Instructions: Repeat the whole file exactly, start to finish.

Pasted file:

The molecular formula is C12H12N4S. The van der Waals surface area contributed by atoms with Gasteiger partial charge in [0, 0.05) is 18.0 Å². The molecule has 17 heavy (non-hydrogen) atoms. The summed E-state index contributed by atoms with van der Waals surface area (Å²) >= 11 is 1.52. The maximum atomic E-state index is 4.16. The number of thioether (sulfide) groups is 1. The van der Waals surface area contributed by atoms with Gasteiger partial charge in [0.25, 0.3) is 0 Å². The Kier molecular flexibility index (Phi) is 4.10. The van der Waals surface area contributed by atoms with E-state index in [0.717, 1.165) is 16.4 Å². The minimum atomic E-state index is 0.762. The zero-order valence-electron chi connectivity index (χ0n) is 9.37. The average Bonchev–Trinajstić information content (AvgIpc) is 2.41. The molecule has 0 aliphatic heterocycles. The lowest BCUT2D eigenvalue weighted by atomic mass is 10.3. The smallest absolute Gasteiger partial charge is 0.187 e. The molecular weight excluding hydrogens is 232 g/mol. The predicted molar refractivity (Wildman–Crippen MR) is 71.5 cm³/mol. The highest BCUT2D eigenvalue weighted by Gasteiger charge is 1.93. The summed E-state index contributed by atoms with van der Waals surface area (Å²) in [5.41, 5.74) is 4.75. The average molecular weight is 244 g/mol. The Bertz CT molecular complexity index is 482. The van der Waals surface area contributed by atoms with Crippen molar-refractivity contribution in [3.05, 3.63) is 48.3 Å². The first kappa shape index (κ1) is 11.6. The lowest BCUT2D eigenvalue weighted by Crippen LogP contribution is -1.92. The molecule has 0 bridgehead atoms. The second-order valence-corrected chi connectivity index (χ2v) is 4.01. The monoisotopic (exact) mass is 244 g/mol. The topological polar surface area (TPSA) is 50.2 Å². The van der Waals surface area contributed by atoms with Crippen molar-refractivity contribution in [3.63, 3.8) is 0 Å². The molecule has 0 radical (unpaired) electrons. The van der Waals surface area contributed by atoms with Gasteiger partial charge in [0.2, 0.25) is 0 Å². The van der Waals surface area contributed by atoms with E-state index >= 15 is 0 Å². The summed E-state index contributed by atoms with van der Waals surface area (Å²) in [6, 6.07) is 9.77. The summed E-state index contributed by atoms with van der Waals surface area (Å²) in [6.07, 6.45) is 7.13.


The molecular formula is C12H12N4S. The van der Waals surface area contributed by atoms with Gasteiger partial charge in [0, 0.05) is 18.0 Å². The molecule has 17 heavy (non-hydrogen) atoms. The summed E-state index contributed by atoms with van der Waals surface area (Å²) >= 11 is 1.52. The maximum atomic E-state index is 4.16. The number of thioether (sulfide) groups is 1. The van der Waals surface area contributed by atoms with Gasteiger partial charge in [0.25, 0.3) is 0 Å². The Kier molecular flexibility index (Phi) is 4.10. The van der Waals surface area contributed by atoms with E-state index in [0.717, 1.165) is 16.4 Å². The minimum atomic E-state index is 0.762. The zero-order valence-electron chi connectivity index (χ0n) is 9.37. The average Bonchev–Trinajstić information content (AvgIpc) is 2.41. The molecule has 0 aliphatic heterocycles. The lowest BCUT2D eigenvalue weighted by atomic mass is 10.3. The smallest absolute Gasteiger partial charge is 0.187 e. The molecular weight excluding hydrogens is 232 g/mol. The predicted molar refractivity (Wildman–Crippen MR) is 71.5 cm³/mol. The highest BCUT2D eigenvalue weighted by Gasteiger charge is 1.93. The summed E-state index contributed by atoms with van der Waals surface area (Å²) in [5.41, 5.74) is 4.75. The average molecular weight is 244 g/mol. The Bertz CT molecular complexity index is 482. The van der Waals surface area contributed by atoms with Crippen molar-refractivity contribution in [3.05, 3.63) is 48.3 Å². The first kappa shape index (κ1) is 11.6. The lowest BCUT2D eigenvalue weighted by Crippen LogP contribution is -1.92. The molecule has 0 bridgehead atoms. The second-order valence-corrected chi connectivity index (χ2v) is 4.01. The monoisotopic (exact) mass is 244 g/mol. The topological polar surface area (TPSA) is 50.2 Å². The van der Waals surface area contributed by atoms with Crippen molar-refractivity contribution in [3.63, 3.8) is 0 Å². The molecule has 0 radical (unpaired) electrons. The van der Waals surface area contributed by atoms with Gasteiger partial charge in [0.2, 0.25) is 0 Å². The van der Waals surface area contributed by atoms with E-state index >= 15 is 0 Å². The summed E-state index contributed by atoms with van der Waals surface area (Å²) in [6, 6.07) is 9.77. The summed E-state index contributed by atoms with van der Waals surface area (Å²) in [6.07, 6.45) is 7.13.